Thanks to the a recent study into mice and the impact a chemical compound called asparagine people have been frantically searching for answers as to whether they should give up asparagus. The study in the journal Nature suggested the compound, found in asparagus, may help develop breast cancer in the body.
Of course, searches for whether asparagus causes cancer and asparagus breast cancer have risen as a result. The truth is a little more complicated, however.
What was the study?
For one, the research was done using mice - not humans, at least not yet. While results can be an indicator as to what could happen in humans, scientists know that animals don't always follow the same pattern as humans when it comes to diseases.
Second, asparagine wasn't found to cause cancer - even with the mice. The compound made it spread more quickly, but it didn't cause it.
Should I give up asparagus?
More research is needed into the effect of asparagine. If further research shows the same impact on humans then maybe (and that's a big maybe) it could lead to some new ways to treat breast cancer.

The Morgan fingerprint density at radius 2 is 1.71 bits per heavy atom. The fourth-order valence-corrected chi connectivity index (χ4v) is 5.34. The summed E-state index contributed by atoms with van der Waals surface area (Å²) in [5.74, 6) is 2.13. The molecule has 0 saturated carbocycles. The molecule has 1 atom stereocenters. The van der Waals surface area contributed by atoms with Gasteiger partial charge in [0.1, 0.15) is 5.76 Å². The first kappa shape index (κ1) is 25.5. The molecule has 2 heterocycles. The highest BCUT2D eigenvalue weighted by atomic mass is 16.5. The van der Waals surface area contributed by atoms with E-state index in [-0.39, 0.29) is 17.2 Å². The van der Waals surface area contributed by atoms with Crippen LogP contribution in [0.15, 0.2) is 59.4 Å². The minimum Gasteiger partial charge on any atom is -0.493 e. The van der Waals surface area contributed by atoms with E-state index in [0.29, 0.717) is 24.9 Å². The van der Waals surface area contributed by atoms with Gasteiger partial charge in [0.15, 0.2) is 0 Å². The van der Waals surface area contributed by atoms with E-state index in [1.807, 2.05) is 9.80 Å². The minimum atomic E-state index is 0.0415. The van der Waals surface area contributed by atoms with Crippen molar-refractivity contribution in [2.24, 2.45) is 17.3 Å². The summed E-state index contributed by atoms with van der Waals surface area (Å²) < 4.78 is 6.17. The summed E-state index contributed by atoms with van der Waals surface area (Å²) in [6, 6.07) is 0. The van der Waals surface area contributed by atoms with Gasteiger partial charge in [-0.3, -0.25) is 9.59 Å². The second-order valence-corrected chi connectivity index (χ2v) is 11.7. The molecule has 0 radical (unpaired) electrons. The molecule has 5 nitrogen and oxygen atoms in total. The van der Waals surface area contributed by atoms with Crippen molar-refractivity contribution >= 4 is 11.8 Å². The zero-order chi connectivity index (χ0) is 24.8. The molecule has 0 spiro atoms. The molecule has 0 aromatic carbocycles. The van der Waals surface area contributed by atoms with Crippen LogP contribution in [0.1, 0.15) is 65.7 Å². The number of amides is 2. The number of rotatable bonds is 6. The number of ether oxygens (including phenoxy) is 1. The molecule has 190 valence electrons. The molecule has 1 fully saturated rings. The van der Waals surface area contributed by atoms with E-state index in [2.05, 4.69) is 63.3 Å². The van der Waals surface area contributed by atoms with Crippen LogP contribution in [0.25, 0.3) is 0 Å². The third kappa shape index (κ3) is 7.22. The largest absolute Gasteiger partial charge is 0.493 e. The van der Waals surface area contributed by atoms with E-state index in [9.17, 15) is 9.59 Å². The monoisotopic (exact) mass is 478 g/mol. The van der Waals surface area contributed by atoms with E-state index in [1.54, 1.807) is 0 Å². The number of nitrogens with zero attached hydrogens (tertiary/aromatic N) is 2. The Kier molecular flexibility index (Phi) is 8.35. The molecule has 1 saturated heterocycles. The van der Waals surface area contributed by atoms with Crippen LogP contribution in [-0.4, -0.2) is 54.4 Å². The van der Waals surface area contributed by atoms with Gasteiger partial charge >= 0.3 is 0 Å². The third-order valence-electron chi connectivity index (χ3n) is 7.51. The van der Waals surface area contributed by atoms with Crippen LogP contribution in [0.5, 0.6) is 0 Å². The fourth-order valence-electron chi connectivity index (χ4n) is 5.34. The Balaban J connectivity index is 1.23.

It could show ways to block production of asparagine in the body, or patients could limit it in their diet.
Where is asparagine found?
The chemical compound is in a few things, and it's naturally in the body. It's in asparagus, but it's also in other foods we eat. Protein-rich foods like beef, poultry, eggs, fish, dairy and some seafood are all included.
It's also in potatoes, nuts, legumes, seeds, soy and whole grains. Levels of asparagine are low in fruit and vegetables - except asparagus.
Should I change my diet?
No, at least not yet.
"At the moment, there is no evidence that restricting certain foods can help fight cancer, so it's important for patients to speak to their doctor before making any changes to their diet while having treatment," Cancer Research UK's head nurse Martin Ledwick said in a statement.
So for now, don't change your diet purely based on the results of this study.